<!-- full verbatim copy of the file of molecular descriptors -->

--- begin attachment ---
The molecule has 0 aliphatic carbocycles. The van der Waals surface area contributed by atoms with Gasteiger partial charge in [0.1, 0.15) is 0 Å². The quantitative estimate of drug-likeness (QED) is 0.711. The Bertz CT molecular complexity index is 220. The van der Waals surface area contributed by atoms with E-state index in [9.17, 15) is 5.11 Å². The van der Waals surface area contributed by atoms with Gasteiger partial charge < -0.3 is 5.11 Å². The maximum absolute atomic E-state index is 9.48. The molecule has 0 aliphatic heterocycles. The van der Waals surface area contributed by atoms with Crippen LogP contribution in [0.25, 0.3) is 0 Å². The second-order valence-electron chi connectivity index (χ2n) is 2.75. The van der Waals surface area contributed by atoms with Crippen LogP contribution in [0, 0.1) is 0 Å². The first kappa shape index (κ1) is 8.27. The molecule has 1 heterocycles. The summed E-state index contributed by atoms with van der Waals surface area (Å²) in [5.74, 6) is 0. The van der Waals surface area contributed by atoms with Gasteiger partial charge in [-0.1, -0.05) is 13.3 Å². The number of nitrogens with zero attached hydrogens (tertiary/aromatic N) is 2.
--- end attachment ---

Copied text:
The molecule has 0 aliphatic carbocycles. The van der Waals surface area contributed by atoms with Gasteiger partial charge in [0.1, 0.15) is 0 Å². The quantitative estimate of drug-likeness (QED) is 0.711. The Bertz CT molecular complexity index is 220. The van der Waals surface area contributed by atoms with E-state index in [9.17, 15) is 5.11 Å². The van der Waals surface area contributed by atoms with Gasteiger partial charge < -0.3 is 5.11 Å². The maximum absolute atomic E-state index is 9.48. The molecule has 0 aliphatic heterocycles. The van der Waals surface area contributed by atoms with Crippen LogP contribution in [0.25, 0.3) is 0 Å². The second-order valence-electron chi connectivity index (χ2n) is 2.75. The van der Waals surface area contributed by atoms with Crippen LogP contribution in [0, 0.1) is 0 Å². The first kappa shape index (κ1) is 8.27. The molecule has 1 heterocycles. The summed E-state index contributed by atoms with van der Waals surface area (Å²) in [5.74, 6) is 0. The van der Waals surface area contributed by atoms with Gasteiger partial charge in [-0.1, -0.05) is 13.3 Å². The number of nitrogens with zero attached hydrogens (tertiary/aromatic N) is 2.